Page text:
This substantial Romanesque Revival building for the local branch of the Woman's Christian Temperance Union (WCTU) is constructed of red brick on a rusticated brownstone foundation. Seven fenestrated arched bays, each with prominent voussoirs, extend up the first two stories of the facade; the third story is punctuated by a row of narrow windows. The vertical emphasis of the bays is balanced by a massive projecting cornice, supported by muscular scroll bracketing. Italianate details include a large, central segmental-arched pediment and low relief decoration of festoons and wreaths on the frieze. Petrikin Hall illustrates the power and popularity of the WCTU, which by 1901 was one of the most prominent women's organizations in the country (see also AR13). Though later often dismissed as a rigid “bluestocking” organization, at the turn of the twentieth century, the WCTU embraced many progressive reform causes, including women's suffrage, and became an important political and cultural force. This WCTU building originally included a large public meeting room with apartments on the upper stories to provide rental income. When theaters and other venues proved too much competition, the building was given over to commercial and residential tenants.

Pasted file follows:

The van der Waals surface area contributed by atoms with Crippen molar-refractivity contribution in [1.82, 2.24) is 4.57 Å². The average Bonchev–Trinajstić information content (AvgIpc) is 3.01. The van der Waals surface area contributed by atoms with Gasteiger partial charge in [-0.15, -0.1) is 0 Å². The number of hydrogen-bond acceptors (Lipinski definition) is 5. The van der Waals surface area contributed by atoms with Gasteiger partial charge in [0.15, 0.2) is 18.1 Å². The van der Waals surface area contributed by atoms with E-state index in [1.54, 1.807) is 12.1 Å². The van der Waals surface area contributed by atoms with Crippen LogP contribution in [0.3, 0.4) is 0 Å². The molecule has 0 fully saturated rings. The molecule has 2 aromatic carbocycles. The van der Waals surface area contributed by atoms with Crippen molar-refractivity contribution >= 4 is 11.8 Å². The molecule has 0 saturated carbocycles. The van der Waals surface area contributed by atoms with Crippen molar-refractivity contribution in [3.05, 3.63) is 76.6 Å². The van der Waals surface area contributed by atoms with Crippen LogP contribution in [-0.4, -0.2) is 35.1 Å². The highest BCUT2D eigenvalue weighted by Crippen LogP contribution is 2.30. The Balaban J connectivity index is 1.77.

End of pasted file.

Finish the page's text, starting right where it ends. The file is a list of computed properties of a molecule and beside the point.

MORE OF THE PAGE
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WCTU Petrikin Hall
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